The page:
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Alumna's Pharmacy/Diner featured on Food Network's Restaurant: Impossible
Written by Lauren Whetzel-Siburkis
Published on May 6, 2015
Pharmacy alumna Marybeth Sniadowski-Cole P’86 had a rare opportunity to work closely with the Food Network’s bold and energizing host, Robert Irvine, to revamp her family-owned business, Lyon’s Pharmacy of Elkton.
In this new era of chain pharmacies and mail order prescriptions, Sniadowski-Cole was uncertain in which direction to take Lyon’s Pharmacy after her father, Tony Sniadowski, passed away last year. After all, he was a devout pharmacist who served the Elkton, Maryland community for more than 50 years.
Part old-school luncheonette and part functioning pharmacy, Sniadowski-Cole felt the double-duty business needed some new direction if it was to have any hope of lasting success. And that’s where Irvine and his Restaurant: Impossible team gave Lyon’s the second chance it deserved.
The episode, entitled “Prescription for Failure,” aired on the Food Network on Wednesday, April 22. In the episode, Irvine updated the luncheonette’s design and also added new selections to the menu, including a crab cake. Sniadowski-Cole’s mother, Bernadette Sniadowski, had a visible role on the episode and shared the origin to some of the luncheonette recipes. The crowning achievement of the show, however, was the installation of Lyon’s new business sign, which now boasts an image of long-time leader in the Elkton community, Mr. Sniadowski.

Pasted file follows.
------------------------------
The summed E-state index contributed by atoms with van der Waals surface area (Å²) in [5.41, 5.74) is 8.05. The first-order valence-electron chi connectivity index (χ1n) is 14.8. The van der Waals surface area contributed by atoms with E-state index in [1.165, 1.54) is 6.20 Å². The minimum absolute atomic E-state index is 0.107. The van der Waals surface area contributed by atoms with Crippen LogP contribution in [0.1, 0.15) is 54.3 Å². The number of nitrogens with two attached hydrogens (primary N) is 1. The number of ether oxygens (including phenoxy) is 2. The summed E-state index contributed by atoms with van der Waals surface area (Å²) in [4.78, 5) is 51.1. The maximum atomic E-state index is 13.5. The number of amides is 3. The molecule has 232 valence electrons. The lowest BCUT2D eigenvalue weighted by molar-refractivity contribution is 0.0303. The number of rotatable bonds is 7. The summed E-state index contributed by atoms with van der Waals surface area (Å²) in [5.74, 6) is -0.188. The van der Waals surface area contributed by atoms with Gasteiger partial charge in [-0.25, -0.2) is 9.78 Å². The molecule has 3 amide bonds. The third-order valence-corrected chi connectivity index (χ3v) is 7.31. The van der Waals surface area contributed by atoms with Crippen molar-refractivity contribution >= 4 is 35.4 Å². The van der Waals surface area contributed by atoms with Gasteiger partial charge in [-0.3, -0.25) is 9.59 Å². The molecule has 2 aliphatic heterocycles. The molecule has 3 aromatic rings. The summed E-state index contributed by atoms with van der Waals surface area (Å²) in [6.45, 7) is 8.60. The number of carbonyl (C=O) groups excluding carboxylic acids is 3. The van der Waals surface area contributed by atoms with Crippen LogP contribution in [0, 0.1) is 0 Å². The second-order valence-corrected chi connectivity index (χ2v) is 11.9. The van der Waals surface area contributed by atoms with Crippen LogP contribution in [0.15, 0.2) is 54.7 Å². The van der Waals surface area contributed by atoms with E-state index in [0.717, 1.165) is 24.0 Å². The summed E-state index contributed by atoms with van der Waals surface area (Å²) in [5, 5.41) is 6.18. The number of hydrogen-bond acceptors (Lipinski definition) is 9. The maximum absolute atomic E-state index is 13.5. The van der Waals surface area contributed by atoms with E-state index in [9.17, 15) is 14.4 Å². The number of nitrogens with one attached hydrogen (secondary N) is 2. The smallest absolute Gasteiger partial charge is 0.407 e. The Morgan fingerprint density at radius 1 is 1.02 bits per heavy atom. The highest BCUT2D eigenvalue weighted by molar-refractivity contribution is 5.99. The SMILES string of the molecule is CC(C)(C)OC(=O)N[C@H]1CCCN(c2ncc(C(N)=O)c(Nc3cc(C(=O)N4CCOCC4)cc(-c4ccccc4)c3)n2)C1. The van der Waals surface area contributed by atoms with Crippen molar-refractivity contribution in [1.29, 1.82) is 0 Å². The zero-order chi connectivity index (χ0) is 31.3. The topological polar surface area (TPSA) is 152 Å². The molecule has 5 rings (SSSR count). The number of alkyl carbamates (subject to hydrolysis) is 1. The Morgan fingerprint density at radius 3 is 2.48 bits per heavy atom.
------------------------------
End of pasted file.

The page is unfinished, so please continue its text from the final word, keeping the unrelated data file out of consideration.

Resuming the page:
“The episode provided a snapshot of our family-run pharmacy and luncheonette and also portrayed the close-knit community of Elkton,” said Sniadowski-Cole. “My husband, Ed, and our children, Taylor, Maddie, Allie and Jack; are my biggest supporters.”
Reflecting on this experience, Sniadowski-Cole said she learned three key elements: “1. I can run multiple businesses at the same time. 2. A community pharmacy is only as successful as the community that is willing to support it. 3. My dad had a great run, but now it’s my time.”
She also said there’s been a vast improvement in the communication between the luncheonette and the pharmacy staff because they now have daily meetings to discuss sales, concerns and plans to keep going forward.
Submitted by Grace Earl, PharmD, assistant professor of clinical pharmacy at USciences and former PCP classmate of Marybeth Sniadowski-Cole.
Categories: News, Feature Story, Alumni, Philadelphia College of Pharmacy, Department of Pharmacy Practice, Pharmacy, Pharmacy Administration